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Eye Cancer Epigenetics Lab

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Uveal melanoma derives from melanocytes in the eye, and is the most common eye cancer in adults. Despite decades of research, uveal melanoma remains very hard to treat and is almost uniformly lethal once metastasis emerge, due to the lack of good therapeutic options. Retinoblastoma is cancer found mainly in infants and young children, which can metastasize to the brain if left untreated. Current treatment approaches are unspecific, and eye removal is still necessary in some cases. Novel treatment approaches for uveal melanoma and retinoblastoma are needed. The Kurtenbach lab investigates how mutations found in these cancers lead to epigenomic changes driving tumor evolution and aggressiveness. A mix of wetlab and bioinformatic techniques are being used. Results from these studies are used to design new treatment angles. To model metastasis, organoids are being used, which are differentiated from human induced pluripotent stem cells (iPSCs), and offer an exciting new way of investigating tumor development in a heterogeneous, multi-cellular environment.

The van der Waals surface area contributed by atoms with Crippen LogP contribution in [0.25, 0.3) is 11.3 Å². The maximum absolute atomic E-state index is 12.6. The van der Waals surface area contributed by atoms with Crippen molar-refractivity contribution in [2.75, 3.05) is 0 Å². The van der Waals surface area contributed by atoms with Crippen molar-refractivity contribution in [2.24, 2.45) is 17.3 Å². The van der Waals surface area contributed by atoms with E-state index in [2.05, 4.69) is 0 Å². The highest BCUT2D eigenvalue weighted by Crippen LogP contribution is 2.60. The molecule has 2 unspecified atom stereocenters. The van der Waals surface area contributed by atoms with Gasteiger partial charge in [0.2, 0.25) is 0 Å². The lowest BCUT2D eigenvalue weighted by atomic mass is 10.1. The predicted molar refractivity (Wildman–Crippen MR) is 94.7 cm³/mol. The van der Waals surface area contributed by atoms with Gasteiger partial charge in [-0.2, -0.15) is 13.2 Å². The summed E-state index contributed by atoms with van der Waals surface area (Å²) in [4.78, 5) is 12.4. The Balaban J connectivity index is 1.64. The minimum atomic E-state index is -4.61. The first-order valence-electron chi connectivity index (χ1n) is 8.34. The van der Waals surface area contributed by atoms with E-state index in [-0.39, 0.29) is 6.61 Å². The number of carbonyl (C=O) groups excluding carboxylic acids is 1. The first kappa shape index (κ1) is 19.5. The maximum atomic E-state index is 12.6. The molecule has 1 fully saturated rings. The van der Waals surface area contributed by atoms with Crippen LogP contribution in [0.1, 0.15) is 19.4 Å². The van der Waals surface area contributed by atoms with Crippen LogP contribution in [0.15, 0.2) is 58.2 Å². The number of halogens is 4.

• Developing novel treatment strategies for uveal melanoma

  • Characterization of retinoblastoma invasion and metastatic spread

  • Organoid development